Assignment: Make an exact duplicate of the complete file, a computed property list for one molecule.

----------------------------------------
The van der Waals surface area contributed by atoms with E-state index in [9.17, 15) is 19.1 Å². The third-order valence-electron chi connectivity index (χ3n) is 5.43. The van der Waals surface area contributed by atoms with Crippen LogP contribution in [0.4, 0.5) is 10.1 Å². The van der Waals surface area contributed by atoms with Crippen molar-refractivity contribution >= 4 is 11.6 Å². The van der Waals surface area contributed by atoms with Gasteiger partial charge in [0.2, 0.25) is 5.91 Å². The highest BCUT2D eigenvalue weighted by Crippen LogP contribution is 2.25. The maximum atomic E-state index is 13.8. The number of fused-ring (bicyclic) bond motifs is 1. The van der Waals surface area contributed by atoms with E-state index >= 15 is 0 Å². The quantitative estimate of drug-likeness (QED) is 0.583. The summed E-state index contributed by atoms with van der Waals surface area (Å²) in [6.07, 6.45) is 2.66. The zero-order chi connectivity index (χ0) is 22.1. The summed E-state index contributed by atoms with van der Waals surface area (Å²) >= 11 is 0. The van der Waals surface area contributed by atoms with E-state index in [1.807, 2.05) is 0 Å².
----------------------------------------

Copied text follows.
The van der Waals surface area contributed by atoms with E-state index in [9.17, 15) is 19.1 Å². The third-order valence-electron chi connectivity index (χ3n) is 5.43. The van der Waals surface area contributed by atoms with Crippen LogP contribution in [0.4, 0.5) is 10.1 Å². The van der Waals surface area contributed by atoms with Crippen molar-refractivity contribution >= 4 is 11.6 Å². The van der Waals surface area contributed by atoms with Gasteiger partial charge in [0.2, 0.25) is 5.91 Å². The highest BCUT2D eigenvalue weighted by Crippen LogP contribution is 2.25. The maximum atomic E-state index is 13.8. The number of fused-ring (bicyclic) bond motifs is 1. The van der Waals surface area contributed by atoms with E-state index >= 15 is 0 Å². The quantitative estimate of drug-likeness (QED) is 0.583. The summed E-state index contributed by atoms with van der Waals surface area (Å²) in [6.07, 6.45) is 2.66. The zero-order chi connectivity index (χ0) is 22.1. The summed E-state index contributed by atoms with van der Waals surface area (Å²) >= 11 is 0. The van der Waals surface area contributed by atoms with E-state index in [1.807, 2.05) is 0 Å².